While we were there, we saw a group of young doctors from Ashram Medical College Eluru. See the pictures below. 

The lake has numerous small islands with 'Keekar' trees which are ideal nesting sites for Pelicans and Painted Storks. This spot-billed pelican posed for us.

Why this name 'spot billed'? Because this species of Pelican has spots on upper mandible of their beaks. See the picture below.
As we mentioned, the lake has been badly encroached upon with loss of nesting sites. Therefore man made nesting sites have been created. Basically these are iron stands erected on small bunds in the lake. See the pictures below.
The pelicans have accepted these nesting 'grounds'. See a pelican family perched atop this iron nest!
In contrast, here is a pelican in its natural nest with grass!
Chicks like human babies, are always hungry. You can see a pelican landing on the nest and the beaks of pelican chicks are wide open asking for fish or whatever catch the 'mother' has brought!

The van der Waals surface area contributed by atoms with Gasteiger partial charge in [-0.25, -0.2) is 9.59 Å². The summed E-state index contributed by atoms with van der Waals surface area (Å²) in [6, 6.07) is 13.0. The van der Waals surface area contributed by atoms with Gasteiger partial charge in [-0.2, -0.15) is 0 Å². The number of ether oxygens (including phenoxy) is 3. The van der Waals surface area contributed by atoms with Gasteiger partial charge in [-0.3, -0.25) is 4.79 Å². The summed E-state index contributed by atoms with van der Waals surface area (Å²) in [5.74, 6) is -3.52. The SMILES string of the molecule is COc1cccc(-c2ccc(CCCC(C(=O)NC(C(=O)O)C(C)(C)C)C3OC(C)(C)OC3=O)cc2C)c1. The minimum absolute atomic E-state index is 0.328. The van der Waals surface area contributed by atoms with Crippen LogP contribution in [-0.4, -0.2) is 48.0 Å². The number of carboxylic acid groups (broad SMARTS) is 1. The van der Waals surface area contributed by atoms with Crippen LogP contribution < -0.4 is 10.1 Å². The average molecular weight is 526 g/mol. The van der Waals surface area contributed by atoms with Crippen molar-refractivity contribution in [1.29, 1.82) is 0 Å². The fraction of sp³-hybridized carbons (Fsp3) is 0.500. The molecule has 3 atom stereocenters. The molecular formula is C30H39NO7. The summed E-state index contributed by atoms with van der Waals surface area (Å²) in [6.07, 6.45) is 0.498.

Another picture where you can see the spots on this 'Spot-billed Pelican' also called the 'Grey pelican'.

Like all feathered friends, pelicans preen themselves. 
And this pelican flew past showing its majestic wings-- like the fly past during the Republic Day Parade in New Delhi.

Here is Neeta in action taking a video shot  with the iron stands for nesting in the background.
For previous pictures of the pelicans and other birds taken at Ranganathittu Karnataka, please click here.

After the Pelicans, it was the turn of Painted Storks. These tall birds with long beaks nest along with the pelicans.
Painted Storks nest in colonies as in the pictures below.

It is feeding time!
An eye level shot of a painted stork taken from our moving boat.
A stork in flight with a village in the background on lake shore.
Yes, a mud road connects a village in middle of the lake. The path is wide enough for cattle, school children, cyclists and auto rickshaws to ply. See the collage below.

We only hope the lake retains its natural habitat and the pristine beauty for our grand children to enjoy.
Neeta turned around to say good bye to Kolleru Lake .
Hope you enjoyed Kolleru Lake and its surroundings.
Do share your experiences/observations.

Bye till then,
     - Harsh-the-Ghumakkad/ 17th Dec 2014